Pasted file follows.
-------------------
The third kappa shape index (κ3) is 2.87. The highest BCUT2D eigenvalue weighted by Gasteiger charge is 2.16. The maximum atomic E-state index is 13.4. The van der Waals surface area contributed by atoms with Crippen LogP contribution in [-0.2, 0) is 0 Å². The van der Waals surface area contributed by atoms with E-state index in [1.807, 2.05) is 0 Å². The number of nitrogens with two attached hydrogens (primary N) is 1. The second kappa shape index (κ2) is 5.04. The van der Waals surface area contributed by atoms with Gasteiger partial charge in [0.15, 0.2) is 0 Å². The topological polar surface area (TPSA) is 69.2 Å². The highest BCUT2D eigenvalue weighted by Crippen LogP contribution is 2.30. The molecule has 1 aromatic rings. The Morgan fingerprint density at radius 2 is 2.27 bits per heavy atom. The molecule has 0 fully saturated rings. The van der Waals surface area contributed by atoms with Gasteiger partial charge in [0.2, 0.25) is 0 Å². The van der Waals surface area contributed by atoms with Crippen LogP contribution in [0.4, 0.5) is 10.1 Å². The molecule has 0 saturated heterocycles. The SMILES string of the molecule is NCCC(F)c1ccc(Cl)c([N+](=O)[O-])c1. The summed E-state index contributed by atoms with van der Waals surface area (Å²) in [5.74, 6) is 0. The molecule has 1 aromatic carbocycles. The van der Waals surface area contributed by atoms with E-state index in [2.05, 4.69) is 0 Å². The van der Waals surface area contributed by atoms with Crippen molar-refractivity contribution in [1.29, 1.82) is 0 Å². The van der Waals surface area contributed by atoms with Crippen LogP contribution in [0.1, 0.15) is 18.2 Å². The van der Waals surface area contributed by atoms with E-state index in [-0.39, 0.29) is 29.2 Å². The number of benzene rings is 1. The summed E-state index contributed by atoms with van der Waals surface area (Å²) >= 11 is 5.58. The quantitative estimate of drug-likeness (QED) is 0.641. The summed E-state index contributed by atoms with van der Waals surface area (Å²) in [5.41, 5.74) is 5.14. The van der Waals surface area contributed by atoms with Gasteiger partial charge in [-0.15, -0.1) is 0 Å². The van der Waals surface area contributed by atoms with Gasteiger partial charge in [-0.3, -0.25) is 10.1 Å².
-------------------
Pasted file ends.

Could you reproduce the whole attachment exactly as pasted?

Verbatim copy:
The third kappa shape index (κ3) is 2.87. The highest BCUT2D eigenvalue weighted by Gasteiger charge is 2.16. The maximum atomic E-state index is 13.4. The van der Waals surface area contributed by atoms with Crippen LogP contribution in [-0.2, 0) is 0 Å². The van der Waals surface area contributed by atoms with E-state index in [1.807, 2.05) is 0 Å². The number of nitrogens with two attached hydrogens (primary N) is 1. The second kappa shape index (κ2) is 5.04. The van der Waals surface area contributed by atoms with Gasteiger partial charge in [0.15, 0.2) is 0 Å². The topological polar surface area (TPSA) is 69.2 Å². The highest BCUT2D eigenvalue weighted by Crippen LogP contribution is 2.30. The molecule has 1 aromatic rings. The Morgan fingerprint density at radius 2 is 2.27 bits per heavy atom. The molecule has 0 fully saturated rings. The van der Waals surface area contributed by atoms with Gasteiger partial charge in [0.2, 0.25) is 0 Å². The van der Waals surface area contributed by atoms with Crippen LogP contribution in [0.4, 0.5) is 10.1 Å². The molecule has 0 saturated heterocycles. The SMILES string of the molecule is NCCC(F)c1ccc(Cl)c([N+](=O)[O-])c1. The summed E-state index contributed by atoms with van der Waals surface area (Å²) in [5.74, 6) is 0. The molecule has 1 aromatic carbocycles. The van der Waals surface area contributed by atoms with E-state index in [2.05, 4.69) is 0 Å². The van der Waals surface area contributed by atoms with Crippen molar-refractivity contribution in [1.29, 1.82) is 0 Å². The van der Waals surface area contributed by atoms with Crippen LogP contribution in [0.1, 0.15) is 18.2 Å². The van der Waals surface area contributed by atoms with E-state index in [-0.39, 0.29) is 29.2 Å². The number of benzene rings is 1. The summed E-state index contributed by atoms with van der Waals surface area (Å²) >= 11 is 5.58. The quantitative estimate of drug-likeness (QED) is 0.641. The summed E-state index contributed by atoms with van der Waals surface area (Å²) in [5.41, 5.74) is 5.14. The van der Waals surface area contributed by atoms with Gasteiger partial charge in [-0.15, -0.1) is 0 Å². The van der Waals surface area contributed by atoms with Gasteiger partial charge in [-0.3, -0.25) is 10.1 Å².